I consider myself the road lizard of curtain ladies. Texans are familiar with road lizards. They have only three speeds: stop, fast and faster. A road lizard doesnít care how hot the road is. He just lifts himself higher off the gravel and sprints on down the road. Heís hard to catch, heís adaptable, and heís always going places. My hero, the road lizard.
This road lizard decided it was time to start sprinting and hunker down closer to the road this past year. This freaky economy will motivate a curtainlady to do that. Itís no time to act like a deer in headlights. Itís no time to freeze up and wait for circumstances to roll over you. Itís gravel slinging time for us road lizards. And so I did.
I stood in the road in front of my shop to get the full view of what my customers see when they stop in. I drove up and down the highway to see what thousands of cars see when they pass me by. I discovered they couldnít see me, hence more passing by than stopping by. My sign was too small, and my whitish building needed some oomph. Paint is cheaper than newspaper ads, and lasts much longer. Slow times are custom-made for sprucing up.
ALL WERE WELCOME
I decided, like many of my customers, that fixing up had to be accompanied by a party. How else would I make myself finish without a deadline?
And what a party it was. Open House night filled Plumlee Place with almost 100 guests. It was a mini-conference complete with 20 vendors displaying on tabletops. I invited every architect, top-flight builder, interior designer, decorator and subcontractor within a 50-mile radius. A mix of local vendors including home theater, carpet and hardware sellers were there alongside national vendors in the window coverings industry.
My goal was to go fishing for new wholesale accounts and use vendors as bait. It worked. We accomplished that and more. By providing a place for vendors to visit with multiple wholesale accounts, I saved them time and gas. They owe me (insert diabolical laugh here).
Vendors helped pitch in for food and certainly entertainment. They helped strengthen my business reputation in my local market. Now itís common knowledge that I write for Draperies & Window Coverings magazine and that Iím buds with people like the vice president of The Finial Co. and the president of Creative Fabrics, Inc. Even though Iím a workroom, I can have Hunter Douglas Intermountain, Metro Blind and Shade, Fabricut, Helser Brothers, and BTX Window Automation show up at a party. Seems as though I owe them as well.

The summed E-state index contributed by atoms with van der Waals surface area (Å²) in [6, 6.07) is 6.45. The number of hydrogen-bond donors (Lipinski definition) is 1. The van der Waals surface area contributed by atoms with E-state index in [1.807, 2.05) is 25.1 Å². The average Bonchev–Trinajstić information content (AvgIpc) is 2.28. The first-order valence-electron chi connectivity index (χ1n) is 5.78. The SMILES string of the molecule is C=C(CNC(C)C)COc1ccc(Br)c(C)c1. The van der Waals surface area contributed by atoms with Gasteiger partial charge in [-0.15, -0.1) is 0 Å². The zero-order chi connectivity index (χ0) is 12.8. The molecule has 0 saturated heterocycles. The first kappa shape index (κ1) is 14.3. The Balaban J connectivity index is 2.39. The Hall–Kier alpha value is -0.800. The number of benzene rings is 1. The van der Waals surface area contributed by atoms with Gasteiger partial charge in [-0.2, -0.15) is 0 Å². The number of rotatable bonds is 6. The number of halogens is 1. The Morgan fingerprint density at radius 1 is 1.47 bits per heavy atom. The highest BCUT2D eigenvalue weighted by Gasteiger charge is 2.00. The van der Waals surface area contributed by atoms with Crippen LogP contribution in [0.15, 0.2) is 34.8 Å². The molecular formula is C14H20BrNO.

The winds of adversity always shake the industry tree. Iíve been through downturns before. Downturns have traditionally been a time of strengthening my position in the market. Shaking that industry tree cleanses the market. Those who are serious and who are survivors . . . do just that. They get down on the ground and get busy. They get out into the local market and mingle one car door slam, one door knock, one business card pass, one open house event, one person-to-person contact at a time. Theyíre adaptable, fast moving and hard to catch. Theyíre road lizards.
Anybody can be in business in flush times. Road lizards prove themselves in a bad economy and scoot on down the road to be there when the economy starts humming again.
Itís time for workrooms and vendors to work together to strengthen the market. As the hub of the industry, workrooms influence designer and consumer buying decisions on a daily basis. There are ways that we can work together that will help everyone. Open house events are occurring all over the country through an Open House Program sponsored by Workroom Association of America LLC. Members tailor these events according to the market they are trying to reach. The reports we are receiving after these events are phenomenal.
This too shall pass, as economic downturns do. Expect to see stronger, more profitable businesses on the other side.
Mary Ann Plumlee is the CEO and founder of Workroom Association of America LLC , a trade association dedicated specifically to the betterment of the workroom industry. Visit www.workroomassociation.com to learn more.